If the parties have minor children, the parties are required to attend an approved Parent Education Program, unless attendance is waived by the court.[2] The parties are required to register for the class within thirty days of service of the complaint for divorce. The parties must complete and file an affidavit confirming registration for the program. The parties must complete the program prior to the pretrial conference. Upon the completion of the program, the program will issue a certificate of attendance to each party, who then must file the certificate with the court within thirty days.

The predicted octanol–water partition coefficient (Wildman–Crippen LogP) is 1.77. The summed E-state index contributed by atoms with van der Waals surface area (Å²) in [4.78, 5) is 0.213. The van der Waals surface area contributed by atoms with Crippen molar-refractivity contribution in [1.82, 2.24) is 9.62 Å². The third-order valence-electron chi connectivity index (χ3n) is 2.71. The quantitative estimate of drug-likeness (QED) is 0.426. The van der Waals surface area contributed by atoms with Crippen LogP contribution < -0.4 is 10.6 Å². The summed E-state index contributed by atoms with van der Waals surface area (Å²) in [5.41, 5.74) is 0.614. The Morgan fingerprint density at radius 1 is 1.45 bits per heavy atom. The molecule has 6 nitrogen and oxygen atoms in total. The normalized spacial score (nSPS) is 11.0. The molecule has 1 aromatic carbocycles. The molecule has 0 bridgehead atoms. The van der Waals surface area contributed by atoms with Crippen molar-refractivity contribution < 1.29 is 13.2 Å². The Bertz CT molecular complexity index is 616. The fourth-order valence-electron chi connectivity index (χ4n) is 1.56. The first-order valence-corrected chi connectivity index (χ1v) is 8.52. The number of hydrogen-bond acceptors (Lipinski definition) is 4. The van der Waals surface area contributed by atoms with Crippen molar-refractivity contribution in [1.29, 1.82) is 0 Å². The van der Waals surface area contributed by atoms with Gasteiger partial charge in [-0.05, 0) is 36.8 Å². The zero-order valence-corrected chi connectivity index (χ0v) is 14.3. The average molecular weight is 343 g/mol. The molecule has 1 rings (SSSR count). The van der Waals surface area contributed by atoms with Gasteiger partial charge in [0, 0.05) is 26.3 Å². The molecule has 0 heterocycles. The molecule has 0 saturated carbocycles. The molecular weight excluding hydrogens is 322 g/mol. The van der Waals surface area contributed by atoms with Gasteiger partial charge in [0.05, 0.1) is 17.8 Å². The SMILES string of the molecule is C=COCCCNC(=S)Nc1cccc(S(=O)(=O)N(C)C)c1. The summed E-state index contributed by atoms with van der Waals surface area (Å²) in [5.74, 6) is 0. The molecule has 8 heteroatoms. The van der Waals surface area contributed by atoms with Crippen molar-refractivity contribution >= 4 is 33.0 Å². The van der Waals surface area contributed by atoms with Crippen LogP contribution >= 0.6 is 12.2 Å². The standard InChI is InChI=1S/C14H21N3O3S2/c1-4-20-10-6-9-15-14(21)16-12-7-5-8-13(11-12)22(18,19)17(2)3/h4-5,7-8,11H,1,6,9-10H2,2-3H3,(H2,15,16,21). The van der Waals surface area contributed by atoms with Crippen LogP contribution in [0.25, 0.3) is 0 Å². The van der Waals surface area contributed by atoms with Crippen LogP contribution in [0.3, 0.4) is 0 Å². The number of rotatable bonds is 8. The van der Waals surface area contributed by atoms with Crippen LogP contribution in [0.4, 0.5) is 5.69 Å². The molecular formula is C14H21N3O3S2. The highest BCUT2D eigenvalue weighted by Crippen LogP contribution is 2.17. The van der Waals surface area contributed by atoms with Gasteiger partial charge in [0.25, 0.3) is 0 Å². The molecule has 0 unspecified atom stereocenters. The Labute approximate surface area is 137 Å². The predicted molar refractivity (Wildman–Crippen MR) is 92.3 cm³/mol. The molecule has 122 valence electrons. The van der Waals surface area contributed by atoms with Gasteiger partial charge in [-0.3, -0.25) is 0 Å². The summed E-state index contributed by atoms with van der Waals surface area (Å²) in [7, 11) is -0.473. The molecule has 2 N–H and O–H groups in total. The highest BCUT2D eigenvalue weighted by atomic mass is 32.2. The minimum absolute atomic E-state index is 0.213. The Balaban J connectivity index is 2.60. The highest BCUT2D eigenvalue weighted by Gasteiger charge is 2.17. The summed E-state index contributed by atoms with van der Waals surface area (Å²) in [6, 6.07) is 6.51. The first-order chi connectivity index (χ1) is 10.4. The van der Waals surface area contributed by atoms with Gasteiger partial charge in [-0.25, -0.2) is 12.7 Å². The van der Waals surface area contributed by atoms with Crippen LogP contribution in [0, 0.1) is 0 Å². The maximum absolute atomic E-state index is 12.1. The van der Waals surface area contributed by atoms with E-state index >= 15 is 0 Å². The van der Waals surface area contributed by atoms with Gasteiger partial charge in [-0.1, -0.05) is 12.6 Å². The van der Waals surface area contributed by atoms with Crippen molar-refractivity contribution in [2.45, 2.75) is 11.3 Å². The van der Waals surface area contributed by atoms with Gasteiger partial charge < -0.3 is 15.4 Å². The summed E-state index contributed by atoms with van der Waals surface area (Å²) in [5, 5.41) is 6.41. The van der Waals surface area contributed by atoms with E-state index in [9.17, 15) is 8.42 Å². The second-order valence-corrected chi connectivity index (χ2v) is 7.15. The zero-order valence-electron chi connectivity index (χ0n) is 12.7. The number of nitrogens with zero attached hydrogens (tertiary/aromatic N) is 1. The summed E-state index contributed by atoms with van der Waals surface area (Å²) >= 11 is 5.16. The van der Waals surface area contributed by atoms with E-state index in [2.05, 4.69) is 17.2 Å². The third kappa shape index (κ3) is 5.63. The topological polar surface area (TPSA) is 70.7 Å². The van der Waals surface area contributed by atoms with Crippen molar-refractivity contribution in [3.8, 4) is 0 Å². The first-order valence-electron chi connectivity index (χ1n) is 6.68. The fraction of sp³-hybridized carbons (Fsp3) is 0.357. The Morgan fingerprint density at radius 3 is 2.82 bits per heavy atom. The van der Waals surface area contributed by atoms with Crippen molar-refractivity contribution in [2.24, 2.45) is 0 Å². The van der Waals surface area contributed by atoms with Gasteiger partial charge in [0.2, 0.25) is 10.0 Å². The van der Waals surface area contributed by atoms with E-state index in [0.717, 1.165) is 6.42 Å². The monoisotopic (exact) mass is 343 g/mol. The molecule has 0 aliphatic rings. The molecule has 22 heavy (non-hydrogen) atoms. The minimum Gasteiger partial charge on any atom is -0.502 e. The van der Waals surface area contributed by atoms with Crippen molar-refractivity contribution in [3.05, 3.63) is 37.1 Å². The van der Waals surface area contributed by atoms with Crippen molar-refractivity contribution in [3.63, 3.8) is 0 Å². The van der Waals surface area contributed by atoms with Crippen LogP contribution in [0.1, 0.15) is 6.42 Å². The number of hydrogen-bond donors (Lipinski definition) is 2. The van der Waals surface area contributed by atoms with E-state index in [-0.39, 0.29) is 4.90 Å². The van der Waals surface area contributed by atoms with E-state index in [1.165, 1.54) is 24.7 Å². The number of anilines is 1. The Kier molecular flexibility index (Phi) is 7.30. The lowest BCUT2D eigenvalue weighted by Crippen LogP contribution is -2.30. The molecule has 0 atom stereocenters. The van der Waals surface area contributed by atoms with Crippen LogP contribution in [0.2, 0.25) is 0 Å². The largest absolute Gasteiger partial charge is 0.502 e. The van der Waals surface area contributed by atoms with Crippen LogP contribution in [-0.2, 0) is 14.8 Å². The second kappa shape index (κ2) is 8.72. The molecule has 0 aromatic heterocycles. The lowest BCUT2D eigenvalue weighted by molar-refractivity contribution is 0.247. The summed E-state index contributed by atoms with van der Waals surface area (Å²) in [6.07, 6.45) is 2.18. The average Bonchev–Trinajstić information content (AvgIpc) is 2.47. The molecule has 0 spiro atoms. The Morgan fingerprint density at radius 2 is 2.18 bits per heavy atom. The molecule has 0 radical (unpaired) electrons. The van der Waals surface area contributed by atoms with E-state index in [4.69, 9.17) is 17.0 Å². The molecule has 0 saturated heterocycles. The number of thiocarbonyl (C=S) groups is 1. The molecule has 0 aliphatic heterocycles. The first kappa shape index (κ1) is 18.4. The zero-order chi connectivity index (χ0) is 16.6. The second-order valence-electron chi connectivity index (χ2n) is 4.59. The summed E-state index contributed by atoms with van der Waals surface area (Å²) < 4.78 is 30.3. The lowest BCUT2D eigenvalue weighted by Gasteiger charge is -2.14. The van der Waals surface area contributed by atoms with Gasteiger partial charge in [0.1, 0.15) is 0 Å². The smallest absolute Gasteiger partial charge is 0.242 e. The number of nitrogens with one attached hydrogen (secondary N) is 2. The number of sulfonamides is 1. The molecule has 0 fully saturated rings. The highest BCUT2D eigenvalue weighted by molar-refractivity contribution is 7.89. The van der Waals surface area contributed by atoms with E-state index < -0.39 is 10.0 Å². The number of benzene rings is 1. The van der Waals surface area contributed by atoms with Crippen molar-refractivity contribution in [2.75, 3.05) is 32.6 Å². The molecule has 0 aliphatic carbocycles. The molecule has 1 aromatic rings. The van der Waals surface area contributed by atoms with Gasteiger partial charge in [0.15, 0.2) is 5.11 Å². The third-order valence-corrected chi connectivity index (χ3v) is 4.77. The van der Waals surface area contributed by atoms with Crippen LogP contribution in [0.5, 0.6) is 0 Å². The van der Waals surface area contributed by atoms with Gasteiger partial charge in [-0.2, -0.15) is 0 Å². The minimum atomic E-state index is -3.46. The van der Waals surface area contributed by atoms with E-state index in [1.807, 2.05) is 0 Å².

After the complaint for divorce is filed, the discovery process begins. The Supplemental Rules of the Probate Court require that each side provide the other with what is called “mandatory discovery.”[3] The documents that are required to be exchanged as part of mandatory discovery include tax returns for the past three years, each party’s four most recent paystubs, health insurance coverage documentation, bank and investment account statements for the past three years, and loan or mortgage applications and financial statements prepared during the last three years. The rule requires that the documents be exchanged within forty-five days of service of the summons on the defendant. The parties can also request further discovery from each other through the use of interrogatories, requests for production of documents, requests for admission of facts, and depositions.